Single-use Plastic Directive: a focus on its requests and market implications
Published on June 12th, in the Official Journal of the European Union, was the (EU) directive 2019/904, otherwise known as the “SUP Directive” (“Single-use plastic”) and dubbed, for those who are specifically involved in the plastic cap and closures production chain, as the “Tethered caps directive”. So, according to procedure, on July 2nd the directive will come into force for all intents and purposes.
Its official publication marked the move from draft directive to final directive. The date of June 12th is significant in many ways, insofar as it officially begins the “countdown” towards the deadline for bringing the products involved up to standard. Remember that plastic closures are, in fact, one of the many plastic single-use products that will have to be adapted in some way to comply with the new parameters and restrictions.
Concentrating therefore on the world of closures, it is fair to ask: how much will the products change and, consequently, what impact will this directive have on the market? The answer is not an easy one, but soon we will be able to say that the impact will be considerable. The process forecasted is even more tricky in view of the fact that to date, no technical regulations have been drawn up yet to numerically standardise the provisions of the directive, although we have indeed received the list of the national regulatory bodies that will be involved in drawing up these so-called “harmonised standards”. The directive does however set the deadline for the publication of such standards, which is October 3rd 2019. It is also worth remembering that the caps and closures sector will have to comply with the directive within five years of its implementation, that deadline being set as July 2024.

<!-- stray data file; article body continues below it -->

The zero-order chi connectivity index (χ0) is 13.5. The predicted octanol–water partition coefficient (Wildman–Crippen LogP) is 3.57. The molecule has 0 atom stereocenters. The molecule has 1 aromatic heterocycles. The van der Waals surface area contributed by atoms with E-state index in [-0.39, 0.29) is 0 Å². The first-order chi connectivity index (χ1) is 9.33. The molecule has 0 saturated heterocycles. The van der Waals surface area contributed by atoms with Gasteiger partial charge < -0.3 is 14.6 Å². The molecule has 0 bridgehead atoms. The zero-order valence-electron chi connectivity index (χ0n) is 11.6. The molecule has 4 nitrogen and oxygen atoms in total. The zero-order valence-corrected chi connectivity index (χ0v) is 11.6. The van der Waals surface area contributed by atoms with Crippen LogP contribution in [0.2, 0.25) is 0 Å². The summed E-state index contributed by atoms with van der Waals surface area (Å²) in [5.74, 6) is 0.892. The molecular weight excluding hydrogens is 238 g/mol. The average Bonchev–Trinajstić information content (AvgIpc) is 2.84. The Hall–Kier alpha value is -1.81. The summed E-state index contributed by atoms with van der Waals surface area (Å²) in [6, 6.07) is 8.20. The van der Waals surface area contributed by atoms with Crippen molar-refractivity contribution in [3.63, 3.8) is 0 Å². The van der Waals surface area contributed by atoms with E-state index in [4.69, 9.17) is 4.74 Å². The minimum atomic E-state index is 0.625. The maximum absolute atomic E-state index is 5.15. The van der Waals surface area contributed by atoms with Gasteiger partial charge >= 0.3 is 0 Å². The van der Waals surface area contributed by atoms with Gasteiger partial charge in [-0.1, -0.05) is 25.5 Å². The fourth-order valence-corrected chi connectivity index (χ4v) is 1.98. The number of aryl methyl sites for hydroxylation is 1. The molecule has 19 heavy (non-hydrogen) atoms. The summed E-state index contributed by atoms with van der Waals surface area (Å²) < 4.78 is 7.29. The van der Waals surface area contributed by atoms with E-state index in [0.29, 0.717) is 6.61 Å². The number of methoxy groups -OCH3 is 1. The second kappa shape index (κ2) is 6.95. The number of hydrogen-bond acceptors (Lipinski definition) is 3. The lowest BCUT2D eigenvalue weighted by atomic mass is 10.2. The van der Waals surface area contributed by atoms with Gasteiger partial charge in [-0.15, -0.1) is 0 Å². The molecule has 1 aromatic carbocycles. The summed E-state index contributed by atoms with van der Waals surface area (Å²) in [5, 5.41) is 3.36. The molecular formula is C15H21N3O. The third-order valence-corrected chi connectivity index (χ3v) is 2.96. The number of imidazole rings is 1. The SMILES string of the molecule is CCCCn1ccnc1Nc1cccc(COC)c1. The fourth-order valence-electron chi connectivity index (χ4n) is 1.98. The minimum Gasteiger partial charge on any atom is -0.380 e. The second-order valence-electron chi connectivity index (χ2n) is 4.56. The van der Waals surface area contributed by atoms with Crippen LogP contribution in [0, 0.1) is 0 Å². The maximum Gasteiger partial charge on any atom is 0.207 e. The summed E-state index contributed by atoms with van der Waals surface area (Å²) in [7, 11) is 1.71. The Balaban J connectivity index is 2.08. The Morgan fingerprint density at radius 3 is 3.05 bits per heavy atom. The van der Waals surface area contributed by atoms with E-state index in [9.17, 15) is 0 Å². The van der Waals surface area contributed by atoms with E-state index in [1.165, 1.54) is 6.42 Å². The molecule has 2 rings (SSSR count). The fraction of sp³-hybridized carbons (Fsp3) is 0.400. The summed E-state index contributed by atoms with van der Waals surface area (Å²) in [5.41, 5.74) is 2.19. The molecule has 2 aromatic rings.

Within this framework – still being formulated – IMA Automation has immediately put itself at the front line to follow each stage of the procedure in detail and to constantly analyse the market and understand its direction, so as to be a reliable and constantly updated point of reference.
To date, certain general elements, set forth by the directive, foresee that the plastic closure of a container for beverages may not be detached from the same in the cases that meet the following parameters:
Plastic caps and closures (excluding caps in metal with plastic seals);
Containers in plastic or plastic composites (beverage cartons, for example);
Containers of max three litres capacity;
The directive also explicitly excludes:
Containers in glass and metal;
Regardless of the material of the container or the closure, cases in which the product contained is a beverage for specific medical use (according to that set forth by EU regulations).
Based on these preliminary parameters, the companies affected are making efforts to find solutions that can balance out the costs of conversion with the need maintain unaltered established customer usage habits. In other words, a “UX” or User Experience approach, where the optimal point will therefore be a balance between many factors, in an effort not to lose market share despite brave yet risky experimentation.